distribution: in band near 30º N & S latitude or interior of continents precipitation: low, highly variable; less than 30 cm per year temperature: variable; can exceed 50ºC; some cold deserts -30ºC plants: low, scattered vegetation; high proportion of bare ground; succulents, shrubs animals: reptiles, rodents, insects; many species nocturnal; adaptations to deal with scarce water human impact: conversion to irrigated land, urbanization DESERT The Sonoran Desert in southern Arizona

22 A typical savanna in Kenya
distribution: equatorial, subequatorial precipitation: cm per year; dry season 8-9 months temperature: 24-29ºC plants: scattered trees; adapted for seasonal drought; grasses + forbs dominant animals: large herbivores; insects human impact: cattle ranching, overhunting SAVANNA A typical savanna in Kenya

23 An area of chaparral in California
distribution: midlatitude coastal regions precipitation: rainy winters, dry summers; cm annual temperature: fall, winter, spring 10-12ºC; summer 30-40ºC plants: shrubs, small trees; high plant diversity; adaptations to drought animals: browsing herbivores, high diversity of small animals (amphibians, birds, reptiles) human impact: agriculture,urbanization CHAPARRAL An area of chaparral in California

24 Sheyenne National Grassland in North Dakota
Temperate grasslands distribution: throughout various regions precipitation: dry winters, wet summers; cm temperature: cold winters -10ºC; hot summers 30ºC plants: grasses & forbs; adapted to drought, fire animals: large grazers, burrowing animals human impact: agriculture Sheyenne National Grassland in North Dakota TEMPERATE GRASSLAND

25 Rocky Mountain National Park in Colorado
Coniferous forest Rocky Mountain National Park in Colorado CONIFEROUS FOREST distribution: broad band across northern N America & Erasia to edge of arctic tundra precipitation: cm, periodic droughts; coastal coniferous forests 300 cm temperature: winters cold, long; summers may be hot plants: cone-bearing trees animals: large herbivores, carnivores human impact: logging

26 Temperate broadleaf forest
distribution: midlatitude in northern hemisphere precipitation: cm annually temperature: winter 0ºC; summers 30ºC plants: high diversity; deciduous trees dominant animals: mammals, birds, insects human impacts: logging, agriculture, urban developement TEMPERATE BROADLEAF FOREST Great Smoky Mountains National Park in North Carolina Figure 50.20

27 Denali National Park, Alaska, in autumn
Tundra distribution: arctic (20% of surface) precipitation: cm; some areas 100 cm temperature: winters long, cold -30ºC; summers short cool 10ºC plants: herbaceous (lichens, mosses, grasses, forbs, dwarf trees); permafrost prevents water infiltration into soil animals: large grazing herbivores, large carnivores, migratory birds human impact: mineral, oil extraction TUNDRA Denali National Park, Alaska, in autumn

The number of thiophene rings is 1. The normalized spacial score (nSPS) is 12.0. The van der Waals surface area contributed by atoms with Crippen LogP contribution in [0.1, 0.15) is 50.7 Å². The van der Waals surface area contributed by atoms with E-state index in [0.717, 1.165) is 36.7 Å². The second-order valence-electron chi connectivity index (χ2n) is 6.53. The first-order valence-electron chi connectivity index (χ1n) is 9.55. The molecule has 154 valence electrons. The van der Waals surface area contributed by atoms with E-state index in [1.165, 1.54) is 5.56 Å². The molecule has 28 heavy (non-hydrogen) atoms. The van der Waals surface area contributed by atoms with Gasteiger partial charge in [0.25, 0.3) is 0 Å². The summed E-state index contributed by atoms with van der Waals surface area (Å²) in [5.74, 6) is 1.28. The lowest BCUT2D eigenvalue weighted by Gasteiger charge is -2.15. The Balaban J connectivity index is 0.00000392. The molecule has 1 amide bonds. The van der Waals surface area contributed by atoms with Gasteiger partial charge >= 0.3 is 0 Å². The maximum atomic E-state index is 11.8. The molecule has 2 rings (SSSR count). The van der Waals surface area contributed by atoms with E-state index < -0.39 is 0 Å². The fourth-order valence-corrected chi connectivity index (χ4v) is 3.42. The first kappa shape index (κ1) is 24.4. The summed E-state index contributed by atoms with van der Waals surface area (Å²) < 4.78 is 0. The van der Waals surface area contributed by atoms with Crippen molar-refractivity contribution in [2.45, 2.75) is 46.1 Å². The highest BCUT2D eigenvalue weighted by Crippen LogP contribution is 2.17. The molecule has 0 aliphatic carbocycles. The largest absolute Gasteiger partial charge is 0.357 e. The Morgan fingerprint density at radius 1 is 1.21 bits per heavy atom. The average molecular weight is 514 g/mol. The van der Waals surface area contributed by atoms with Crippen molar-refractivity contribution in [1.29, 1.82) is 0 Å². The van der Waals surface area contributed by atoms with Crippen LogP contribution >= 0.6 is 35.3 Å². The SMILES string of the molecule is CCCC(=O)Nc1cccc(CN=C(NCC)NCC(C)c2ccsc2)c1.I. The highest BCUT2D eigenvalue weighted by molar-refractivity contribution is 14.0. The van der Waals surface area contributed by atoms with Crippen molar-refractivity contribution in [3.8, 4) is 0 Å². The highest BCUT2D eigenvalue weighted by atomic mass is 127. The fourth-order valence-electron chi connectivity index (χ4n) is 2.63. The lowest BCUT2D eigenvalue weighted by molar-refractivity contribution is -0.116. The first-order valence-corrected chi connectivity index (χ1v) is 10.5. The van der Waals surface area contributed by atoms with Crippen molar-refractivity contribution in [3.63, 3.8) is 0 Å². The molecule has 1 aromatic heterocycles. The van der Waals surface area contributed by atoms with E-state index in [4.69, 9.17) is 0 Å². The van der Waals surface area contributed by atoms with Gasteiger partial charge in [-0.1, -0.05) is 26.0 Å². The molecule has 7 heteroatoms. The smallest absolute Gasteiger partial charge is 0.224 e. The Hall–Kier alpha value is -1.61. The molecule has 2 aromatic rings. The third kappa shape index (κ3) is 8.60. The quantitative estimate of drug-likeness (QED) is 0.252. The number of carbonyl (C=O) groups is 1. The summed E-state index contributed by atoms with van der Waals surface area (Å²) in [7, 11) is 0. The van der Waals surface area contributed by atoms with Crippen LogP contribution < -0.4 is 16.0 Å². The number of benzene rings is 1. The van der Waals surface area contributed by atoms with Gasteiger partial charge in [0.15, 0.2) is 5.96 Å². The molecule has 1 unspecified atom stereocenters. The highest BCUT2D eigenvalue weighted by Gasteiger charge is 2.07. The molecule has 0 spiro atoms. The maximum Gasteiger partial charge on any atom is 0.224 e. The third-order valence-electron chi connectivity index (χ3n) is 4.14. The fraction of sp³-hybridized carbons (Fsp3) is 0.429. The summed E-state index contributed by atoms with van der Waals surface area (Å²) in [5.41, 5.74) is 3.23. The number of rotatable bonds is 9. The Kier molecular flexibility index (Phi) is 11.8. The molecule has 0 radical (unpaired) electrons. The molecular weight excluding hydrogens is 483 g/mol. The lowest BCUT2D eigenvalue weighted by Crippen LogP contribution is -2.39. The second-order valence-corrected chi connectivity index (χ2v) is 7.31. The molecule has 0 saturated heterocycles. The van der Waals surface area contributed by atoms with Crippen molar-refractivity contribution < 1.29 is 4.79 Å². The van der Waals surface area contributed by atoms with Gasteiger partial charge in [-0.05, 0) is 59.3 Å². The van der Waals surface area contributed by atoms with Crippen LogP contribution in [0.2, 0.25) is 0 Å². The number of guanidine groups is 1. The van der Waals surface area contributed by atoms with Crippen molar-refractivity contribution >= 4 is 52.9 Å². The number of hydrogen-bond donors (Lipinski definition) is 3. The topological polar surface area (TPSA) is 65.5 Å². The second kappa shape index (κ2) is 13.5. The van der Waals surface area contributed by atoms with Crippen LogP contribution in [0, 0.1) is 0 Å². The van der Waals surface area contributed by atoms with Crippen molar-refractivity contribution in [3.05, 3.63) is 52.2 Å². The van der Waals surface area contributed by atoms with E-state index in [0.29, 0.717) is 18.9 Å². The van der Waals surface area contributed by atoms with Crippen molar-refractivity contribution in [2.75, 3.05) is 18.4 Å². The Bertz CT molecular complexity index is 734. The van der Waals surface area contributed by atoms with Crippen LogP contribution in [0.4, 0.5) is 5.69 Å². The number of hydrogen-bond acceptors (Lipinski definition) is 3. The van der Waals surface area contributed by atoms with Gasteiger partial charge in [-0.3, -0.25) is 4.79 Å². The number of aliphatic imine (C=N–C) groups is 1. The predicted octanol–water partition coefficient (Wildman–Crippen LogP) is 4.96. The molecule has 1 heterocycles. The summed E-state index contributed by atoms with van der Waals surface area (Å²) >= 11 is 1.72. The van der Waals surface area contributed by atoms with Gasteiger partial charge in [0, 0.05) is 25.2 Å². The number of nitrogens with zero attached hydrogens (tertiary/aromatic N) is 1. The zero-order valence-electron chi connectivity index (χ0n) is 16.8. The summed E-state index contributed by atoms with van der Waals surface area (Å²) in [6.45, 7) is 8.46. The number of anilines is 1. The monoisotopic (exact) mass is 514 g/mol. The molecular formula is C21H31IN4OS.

28 Take home questions: Which of the following statements best describes the effect of climate on biome distribution? Knowledge of annual temperature and precipitation is sufficient to predict which biome will be found in an area. Fluctuation of environmental variables is not important if areas have the same annual temperature and precipitation means. It is not only the average climate that is important in determining biome distribution, but also the pattern of climatic variation. On final Test. Temperate forests, coniferous forests, and grasslands all have the same mean annual temperatures and precipitation. Correlation of climate with biome distribution is sufficient to determine the cause of biome patterns.

29 Imagine some cosmic catastrophe that jolts Earth so that it is no longer tilted. Instead, its axis is perpendicular to the line between the Sun and Earth. The most predictable effect of this change would be: No more night and day. A big change in the length of the year. A cooling of the equator. A loss of seasonal variations at northern and southern latitudes. In the textbook. The elimination of ocean currents.

30 Which of the following events might you predict to occur if the tilt of Earth's axis relative to its plane of orbit was increased beyond 23.5 degrees? Summers in the United States might become warmer. Winters in Australia might become more severe. Seasonal variation at the equator might decrease. Both A and B are correct. A, B, and C are all correct.

31 If a meteor impact or volcanic eruption injected a lot of dust into the atmosphere and reduced sunlight reaching Earth's surface by 70% for one year, all of the following marine communities would be greatly affected except a deep-sea vent community. coral reef community. benthic community. pelagic community. estuary community.

Download ppt "An Introduction to Ecology and the Biosphere (cont’d)"

Similar presentations

Ads by Google